Thief of Lives Page 0,1

from her slender finger. The heartbeat weakened until even he could not hear it anymore. He watched as her eyes grew cold and vacant. A ringlet of brown hair adhered to the wet flesh on her throat as her head rolled in his grip.

With his free hand, he ripped her dress open, exposing the bloodstained white shift she wore underneath. He shredded that as well and dropped her body upon the porch like a soiled, broken doll. Turning, he walked back out the front gate to the street, stopping briefly to check both ways. Once certain the path was clear, he returned the way he had come.

Fishing a handkerchief from his pocket, he wiped his mouth.

The coming days had been successfully set in motion.

Chapter 1

It was the place he'd nearly died, and here he returned every day before dawn.

Leesil stood sweating in the forest clearing's cold air, surrounded by sparse-limbed, shaggy firs. The sun had crested the high eastern tree line, and winking sparks of sunlight skipped between ocean wave tops below to the west. Along the shallow bay's coastal edge sat the small port town of Miiska, its rooftops brightened by the dawn.

White-blond hair matted flat to Leesil's neck, shoulders, and his narrow face, letting the blunt tips of his oblong ears peek out. Faded but still visible scars lined his tan-colored throat and the lower right side of his jaw. The thin beige cotton shirt clung to his back, and his feet felt wet with perspiration in the soft leather boots. Breathing hard, he scowled in irritation, wiping away sweat running into his eyes. He shivered briefly. The chill of a late-autumn morning encouraged him to keep moving for warmth.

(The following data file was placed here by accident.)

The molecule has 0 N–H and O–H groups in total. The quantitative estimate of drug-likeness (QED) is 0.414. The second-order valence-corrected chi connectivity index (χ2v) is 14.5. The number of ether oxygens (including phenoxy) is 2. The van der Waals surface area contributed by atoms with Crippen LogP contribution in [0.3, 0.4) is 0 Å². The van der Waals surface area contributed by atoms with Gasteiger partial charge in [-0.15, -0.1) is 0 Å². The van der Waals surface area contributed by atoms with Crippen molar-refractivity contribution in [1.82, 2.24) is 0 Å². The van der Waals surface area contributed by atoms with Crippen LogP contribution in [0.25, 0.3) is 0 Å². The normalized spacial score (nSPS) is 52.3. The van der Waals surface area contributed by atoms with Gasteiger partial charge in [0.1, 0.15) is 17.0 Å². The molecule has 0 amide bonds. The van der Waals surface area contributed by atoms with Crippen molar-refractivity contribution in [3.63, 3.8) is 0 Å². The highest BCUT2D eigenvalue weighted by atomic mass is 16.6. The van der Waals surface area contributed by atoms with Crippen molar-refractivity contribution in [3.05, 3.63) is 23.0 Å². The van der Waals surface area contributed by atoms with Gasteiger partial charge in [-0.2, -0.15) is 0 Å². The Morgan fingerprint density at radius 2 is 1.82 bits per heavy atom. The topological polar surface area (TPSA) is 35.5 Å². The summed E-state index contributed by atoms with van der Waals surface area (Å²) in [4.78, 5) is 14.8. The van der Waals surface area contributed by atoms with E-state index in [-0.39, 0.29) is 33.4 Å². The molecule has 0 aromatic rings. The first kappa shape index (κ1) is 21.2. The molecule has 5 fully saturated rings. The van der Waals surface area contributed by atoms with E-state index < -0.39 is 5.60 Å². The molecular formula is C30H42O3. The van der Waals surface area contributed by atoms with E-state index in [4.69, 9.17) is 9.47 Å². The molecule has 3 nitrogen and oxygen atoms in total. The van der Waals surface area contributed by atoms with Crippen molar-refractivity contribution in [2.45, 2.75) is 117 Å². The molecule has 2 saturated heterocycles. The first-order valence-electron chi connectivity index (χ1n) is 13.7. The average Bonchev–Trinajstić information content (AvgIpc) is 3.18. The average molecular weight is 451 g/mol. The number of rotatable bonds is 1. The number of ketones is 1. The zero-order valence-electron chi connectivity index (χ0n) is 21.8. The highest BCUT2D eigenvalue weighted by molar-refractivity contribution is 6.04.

"Valhachkasej'a!" he muttered, though not completely certain of its meaning.

His mother—Nein'a, Father had called her—would whisper it under her breath when angered or frustrated, or when she cut herself accidentally while sharpening a blade. Her narrow, triangular face of smooth caramel skin would wrinkle slightly, and high, thin wisps of white-blond eyebrows would cinch together in a scowl as she shifted unconsciously into her native Elvish.

She refused to teach Leesil her language, and her large, slanted eyes would narrow whenever he asked. At her occasional slips, he'd listened carefully to the way she spoke and silently mouthed the words in turn, trying to unravel their meaning. Leesil had heard enough foul exclamations in varied tongues to guess at the meaning of this exclamation. Childhood obsession became unconscious habit. A few times, she had spoken his name with strange inflection— Leshil—and more than once referred to him or herself as "anmaglâhk," but he never unraveled its meaning.

Shaking off the memory, Leesil returned to training, collapsing low in a buckled crouch. His right leg shot out to the side.

Momentum pulled him into a backward spin toward his outstretched leg, body pivoting quickly on his left foot. When his right heel had traced one-third of a circle, it bit into the clearing's earth.

His torso spun around, and both arms swung over to his right side. Hands slapped flat against the ground to brace his weight, and his left leg whipped upward.

Today he trained later than ever before. There was so much to remember, to relearn, and it was the last morning he could slip out alone before anyone, including his companion, Magiere, arose for the day. Their routine would soon shift to nightlife again, as they fell back into their roles as the owners and proprietors of the Sea Lion tavern. She would handle the bar, while he ran the card games at their faro table.

He looked down the slope to the